Mons-en-Hainaut, 2 September, 1549.
Sept. 10. Vienna Imp. Arch. F. 28.Simon Renard to the Emperor.
(Extract from a letter written in cipher.)
It seems to me, Sire, that though the King and his gossip (i.e. the Constable) are making a great to-do about their capture of the forts near Boulogne, they are not in reality as satisfied as they thought they would be. Besides, they expected to carry Ardres tower, and have been unable to do it because of bad weather, which has forced them to raise their camp and leave in the taken forts some infantry and 2,500 lansquenets who were in those parts before, and 200 men-at-arms who are very badly off for clothes and accoutrements, for they have suffered heavy losses in horses. They all complain of their losses and give endless reasons why it would have been wiser of the King to pay up his 2,000,000 crowns to the English as he had agreed to do by the treaty than to spend 2,000,000 in building a great fort over against Ardres tower as he is now doing, and in other hazardous enterprises. And be their conquest as it may, I only know by the witness of my own eyes that I have not seen one smiling face among the people returned from the front.
The King has sent the English ambassador to Montreuil to hand him over to his countrymen; and it is said that the ambassador is greatly surprised by the arrest at Montreuil of two servants of his whom he had sent to England.
Amiens, 10 September, 1549.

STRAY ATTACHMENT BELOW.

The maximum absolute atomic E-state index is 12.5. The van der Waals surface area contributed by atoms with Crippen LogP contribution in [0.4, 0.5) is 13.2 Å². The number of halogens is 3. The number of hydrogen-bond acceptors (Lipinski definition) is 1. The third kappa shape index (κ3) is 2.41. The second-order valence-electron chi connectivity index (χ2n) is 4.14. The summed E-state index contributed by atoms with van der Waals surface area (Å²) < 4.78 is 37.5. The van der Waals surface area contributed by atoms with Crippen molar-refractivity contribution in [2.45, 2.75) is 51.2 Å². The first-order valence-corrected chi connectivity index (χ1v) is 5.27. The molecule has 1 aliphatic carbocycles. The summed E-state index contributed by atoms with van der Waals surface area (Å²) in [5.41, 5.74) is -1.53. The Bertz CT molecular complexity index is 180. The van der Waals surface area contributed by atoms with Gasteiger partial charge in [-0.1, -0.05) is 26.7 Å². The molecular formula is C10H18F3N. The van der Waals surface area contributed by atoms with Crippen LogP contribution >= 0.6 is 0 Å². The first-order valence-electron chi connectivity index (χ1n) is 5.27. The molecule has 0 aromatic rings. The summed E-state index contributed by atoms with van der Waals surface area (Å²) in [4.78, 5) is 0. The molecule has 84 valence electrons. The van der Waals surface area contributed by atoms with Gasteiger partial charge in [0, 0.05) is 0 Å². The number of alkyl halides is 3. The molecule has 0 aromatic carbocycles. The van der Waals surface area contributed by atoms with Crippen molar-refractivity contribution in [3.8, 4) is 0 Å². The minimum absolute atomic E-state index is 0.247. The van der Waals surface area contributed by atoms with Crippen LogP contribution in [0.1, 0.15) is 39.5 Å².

Sept. Vienna Imp. Arch. E. 17.Summary of what Van der Delft instructed his man Jehan du Bois (fn. 3) to say to the Emperor.
When the ambassador (i.e. Van der Delft) urged the Protector to grant an assurance for the Lady Mary, the Protector promised to send his reply by certain lords of the council, and a few days later the Great Master (of the Household, Lord St. John) and Controller Paget went to see the ambassador. They said to him that the King, Protector and Council would have preferred that the Lady Mary, like a wise and prudent lady, should have conformed with their laws and decrees in order to avoid any discord arising from diversity of religion and that they might not find themselves in such trouble with their subjects as they now had to lament. However, as she remained so fixed in her views that such conduct would do violence to her conscience, and as they desired to serve and please her, being the King's sister and the second person in the kingdom, in every possible manner, above all in everything that concerned his Imperial Majesty, they would assure her by their promise given to M. Van der Delft in his capacity as the Emperor's ambassador, that she should freely and without hindrance or interference continue divine service as she had been accustomed to have it celebrated in her house, and that her priests and the members of her household should incur no risk. To this the ambassador said that the Controller had well understood what his Majesty's desire was, and that he might consider how little satisfied his Majesty would be unless he obtained letters patent to the intended effect. And if he were to speak his mind, he thought it unsafe to trust to their spoken words and promises, for he had had several others given him by them, and afterwards broken, as he exposed in detail. Besides this it might happen that the Councillors who gave this promise might subsequently be absent, and others who had no knowledge of the matter might cling to the decrees. The Great Master and Controller did not contradict this but, as if in agreement, said that they would make their report and see how the lady might the better be assured, for such was their aim.